It’s not a coincidence that the Christian holiday of Christmas is so close to the day of the Winter Solstice, which is December 21-22 each year.  The Winter Solstice is the day of the Sun’s lowest culmination, which means the day of least sunlight, before it then starts to culminate higher and higher in the sky until the Summer Solstice, which is the longest day of the year.  Then the cycle repeats for as long as there is an Earth circling the Sun and is at an inclination to it.

No need to get into the nitty gritty of the astronomical details, but I go into it somewhat in my sidereal/tropical article.

WinterMore Depression During Winter Solstice

Many people feel down or depressed during this time of year, and some will say it is because they are sensitive to the idea that they are supposed to be “full of joy” during the Christmas season.  The fact is though that we receive the least amount of solar energy at this time, it gets dark quite early, and much colder than at other times.

So people are naturally “gloomy” at this time; it’s not necessarily a social expectations issue, it’s more biological than anything perhaps.

Symbolically the winter represents the twilight, death and subsequent rebirth of man (especially if you subscribe to the idea of reincarnation).  It’s the end of the old cycle (the old man) and the commencement of the new cycle (the new man, now a babe).

Pagan Roots of Christianity

So the actual birth of the man Jesus Christ could have occurred at any time, but the church fathers apparently chose December 25, a day suspiciously close to the Winter Solstice.  This time of year corresponds to other so-called pagan holiday/celebrations: the Sol Invictus of Roman times, the Norse Yule, Hanukkah, and Kwanzaa among many others.

Christianity has so many pagan foundations it would startle most Christians, with their own religio-centric views.  Truth is most faiths and philosophies borrow heavily from others that preceded it, seeking to steal the copyright, as it were, as their own.  Slap a new name and face on it, and you got a new movement to challenge the status quo with.

When you get down to it though, all faiths and philosophies have an identical message: God exists, He/She took on flesh to be a teacher, teacher struggles against the disbelief and demonization of the people he/she came to save, gets killed, rises again, his/her followers start a movement borrowing a lot of the concepts from the old, which are now repurposed for “modern” times.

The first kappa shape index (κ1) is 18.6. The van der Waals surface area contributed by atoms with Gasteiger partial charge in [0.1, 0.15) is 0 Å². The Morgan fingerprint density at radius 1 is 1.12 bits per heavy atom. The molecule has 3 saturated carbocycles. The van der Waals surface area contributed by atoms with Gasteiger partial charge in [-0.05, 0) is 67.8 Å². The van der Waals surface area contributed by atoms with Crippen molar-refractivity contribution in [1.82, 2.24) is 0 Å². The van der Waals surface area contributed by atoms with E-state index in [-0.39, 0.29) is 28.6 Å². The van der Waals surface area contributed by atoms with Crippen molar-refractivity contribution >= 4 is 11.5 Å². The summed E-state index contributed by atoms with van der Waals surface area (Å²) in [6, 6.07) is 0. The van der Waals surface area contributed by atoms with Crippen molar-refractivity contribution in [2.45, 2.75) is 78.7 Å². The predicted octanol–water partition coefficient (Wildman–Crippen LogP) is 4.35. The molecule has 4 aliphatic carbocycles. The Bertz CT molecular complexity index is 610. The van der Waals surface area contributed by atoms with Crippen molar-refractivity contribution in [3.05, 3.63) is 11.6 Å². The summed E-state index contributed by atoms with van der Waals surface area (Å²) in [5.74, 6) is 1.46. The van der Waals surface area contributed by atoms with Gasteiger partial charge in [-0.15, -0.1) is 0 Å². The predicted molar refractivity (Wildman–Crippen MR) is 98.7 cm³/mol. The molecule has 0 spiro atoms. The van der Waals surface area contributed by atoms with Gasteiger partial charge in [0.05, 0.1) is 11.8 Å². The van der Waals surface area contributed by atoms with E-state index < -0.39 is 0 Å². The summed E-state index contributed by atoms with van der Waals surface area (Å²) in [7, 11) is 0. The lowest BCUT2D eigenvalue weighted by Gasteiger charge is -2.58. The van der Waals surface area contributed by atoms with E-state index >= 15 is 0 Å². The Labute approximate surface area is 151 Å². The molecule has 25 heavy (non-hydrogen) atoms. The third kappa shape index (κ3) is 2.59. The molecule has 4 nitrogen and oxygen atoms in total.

The Social Control Aspects of Christianity

When you think if it, the symbolisms of the Christian faith are very manipulative and geared towards control of masses of people.  Christ was not a king with honors, he was lowest of the low, born in a stable, became a carpenter and always mingled with the “poor”, he was persecuted, tortured and killed in a very ghastly crucifixion play.  This is supposedly what all Christians are to aspire to.

I’m definitely not here to condemn Christianity, because at the same time the Bible and Christianity itself portrays what I would call true spirituality, but it is also the most tampered with in my opinion.  It occurs to me that if you wanted to control the vast masses of society and keep them docile and sheep like, the above image of their God would be a very convenient way to give spiritual legitimacy to a life of hardship, poverty and backwardness which the Church and feudal lords at that time profited very greatly from.

Churches, especially ones of long-standing corruption and decay like the Catholic Church, which in my opinion keeps the masses in the dark about the true nature of spirituality, sin and what happens when you die, would need to perpetuate such a sort of religion/myth for their own continued well-being and financial power.

The gruesome image of Christ nailed to the cross can keep the masses in a perpetual state of fear, submission and a perverse fascination/horror that would effectively prevent them from being “bad” but also at the same time keep them from progressing in a true spiritual way.

So I hope I haven’t ruined your Christmas celebration but I wanted to publish some of my recent thoughts about Christmas, just to present another look at the holidays, and make you think a bit.

See also

Solstice Poem

The Real Life of Jesus

The Christmas Macrocosm

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